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Delving into Behavior Change to Help Improve Health Outcomes in Adults with Diabetes

As a Ph.D. candidate in Nursing, Allison Lewinski took part in a week-long course in London to inform her work on social interaction among individuals with type-2 diabetes who are interacting in a computer-mediated environment.

She was among 18 Duke University students who received Graduate Student Training Enhancement Grants (GSTEG) in 2017-18 from the Office of the Vice Provost for Interdisciplinary Studies for training beyond their core disciplines. Her faculty mentor was Allison Vorderstrasse.

Dr. Lewinski completed her Ph.D. and began a postdoctoral fellowship at the Durham Veterans Affairs Medical Center. She shared an update on her experience:

I attended the course, “Behaviour Change Principles and Practice,” at the University College London Centre for Behaviour Change with funds I received from GSTEG. This five-day intensive course focused on the principles of behavior change and how these principles can be applied in behavioral research interventions from the individual level through the community/health systems level.

During this course, I obtained knowledge on the various aspects one must consider when developing and implementing an intervention aimed at changing behaviors. The first day focused on an overview of behaviors and how behavior change is an iterative process that occurs at different levels. Lectures on the second day focused on changing behavior by changing one’s capability, opportunity, and motivation. On the third day we focused on how to identify a behavior to target, how to assess behavior change, how to describe intervention content, and what behavior change techniques to use in order to change the targeted behavior. The fourth day focused on how to deliver interventions and address challenges to implementing interventions in various systems. The final day focused on developing an evaluation strategy for behavioral interventions.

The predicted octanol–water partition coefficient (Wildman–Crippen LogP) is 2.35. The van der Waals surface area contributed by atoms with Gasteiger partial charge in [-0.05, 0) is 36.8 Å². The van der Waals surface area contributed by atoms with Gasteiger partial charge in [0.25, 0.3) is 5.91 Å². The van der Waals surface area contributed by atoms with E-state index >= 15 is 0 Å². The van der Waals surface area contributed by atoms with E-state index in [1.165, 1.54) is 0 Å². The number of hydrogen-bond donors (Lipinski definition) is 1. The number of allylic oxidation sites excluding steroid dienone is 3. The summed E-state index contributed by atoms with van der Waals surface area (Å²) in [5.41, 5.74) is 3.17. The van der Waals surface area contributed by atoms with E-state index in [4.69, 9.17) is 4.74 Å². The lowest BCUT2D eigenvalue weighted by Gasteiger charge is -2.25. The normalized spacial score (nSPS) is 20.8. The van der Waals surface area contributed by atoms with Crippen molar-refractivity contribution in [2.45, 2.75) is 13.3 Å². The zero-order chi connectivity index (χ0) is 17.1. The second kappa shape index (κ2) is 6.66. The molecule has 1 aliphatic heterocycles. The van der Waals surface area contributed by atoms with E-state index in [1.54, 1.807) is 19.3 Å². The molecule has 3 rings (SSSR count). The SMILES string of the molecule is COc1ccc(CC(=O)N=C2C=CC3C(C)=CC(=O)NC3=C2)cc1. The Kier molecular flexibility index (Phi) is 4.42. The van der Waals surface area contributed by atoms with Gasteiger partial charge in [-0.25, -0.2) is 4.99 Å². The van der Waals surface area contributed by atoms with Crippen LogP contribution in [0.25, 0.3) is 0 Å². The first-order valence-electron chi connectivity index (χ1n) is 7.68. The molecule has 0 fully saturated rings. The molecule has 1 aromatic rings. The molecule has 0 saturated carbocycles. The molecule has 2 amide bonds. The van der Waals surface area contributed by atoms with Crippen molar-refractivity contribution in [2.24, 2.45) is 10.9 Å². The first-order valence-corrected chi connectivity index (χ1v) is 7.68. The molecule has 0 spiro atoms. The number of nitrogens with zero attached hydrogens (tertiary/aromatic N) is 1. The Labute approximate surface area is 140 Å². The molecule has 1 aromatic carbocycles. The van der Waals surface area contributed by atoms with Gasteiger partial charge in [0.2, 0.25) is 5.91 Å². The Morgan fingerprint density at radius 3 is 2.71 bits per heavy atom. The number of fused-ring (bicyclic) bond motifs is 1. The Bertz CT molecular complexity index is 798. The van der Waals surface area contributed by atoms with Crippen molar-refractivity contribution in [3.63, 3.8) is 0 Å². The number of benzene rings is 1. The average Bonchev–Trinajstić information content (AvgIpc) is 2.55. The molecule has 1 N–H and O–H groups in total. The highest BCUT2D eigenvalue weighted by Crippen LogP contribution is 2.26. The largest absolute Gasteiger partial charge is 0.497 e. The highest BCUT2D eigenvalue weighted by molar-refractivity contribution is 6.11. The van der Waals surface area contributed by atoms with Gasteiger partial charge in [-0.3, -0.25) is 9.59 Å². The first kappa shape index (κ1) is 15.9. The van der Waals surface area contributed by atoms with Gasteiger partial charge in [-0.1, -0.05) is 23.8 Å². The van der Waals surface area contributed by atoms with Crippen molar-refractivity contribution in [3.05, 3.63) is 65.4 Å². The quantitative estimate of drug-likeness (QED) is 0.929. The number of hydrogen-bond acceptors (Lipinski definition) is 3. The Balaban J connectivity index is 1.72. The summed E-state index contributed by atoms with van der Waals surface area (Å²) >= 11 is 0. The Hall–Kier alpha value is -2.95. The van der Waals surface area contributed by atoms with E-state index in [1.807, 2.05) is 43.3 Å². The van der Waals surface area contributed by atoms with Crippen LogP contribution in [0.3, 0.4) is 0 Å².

In my view, one of the most valuable parts of the course was the small group sessions in the afternoons. The small groups consisted of a faculty member who was an expert in behavioral change interventions and three other students. In these small groups we reviewed the course content, discussed challenges inherent in designing and implementing interventions, and received guidance on how we should apply the course content to our own work. This truly was an interdisciplinary experience as the faculty leaders and other students had different research and content backgrounds and came from various countries around the world.

This week-long intensive course expanded my knowledge about all the components to consider when designing behavior change interventions! I obtained insight into what behaviors to select and target in an intervention and what factors to consider when developing an intervention. Additionally, I interacted with individuals from a variety of backgrounds who were also interested in developing interventions focused on changing behaviors. The funds from GSTEG enabled me to take an international course, which expanded my research network; I was able to interact with other researchers who provided me with new perspectives on my own research. Overall, this course better prepared me for the postdoctoral position I recently started in health services research at the Durham Center for Health Services Research in Primary Care at the Durham Veterans Affairs Medical Center.


This internal funding mechanism from the Office of the Vice Provost for Interdisciplinary Studies encourages doctoral and master’s students to step away from their core research and training to acquire skills, knowledge, or co-curricular experiences that will give them new perspectives on their research agendas. Graduate Student Training Enhancement Grants are intended to deepen preparation for academic positions and other career trajectories.

Image: Allison Lewinski in London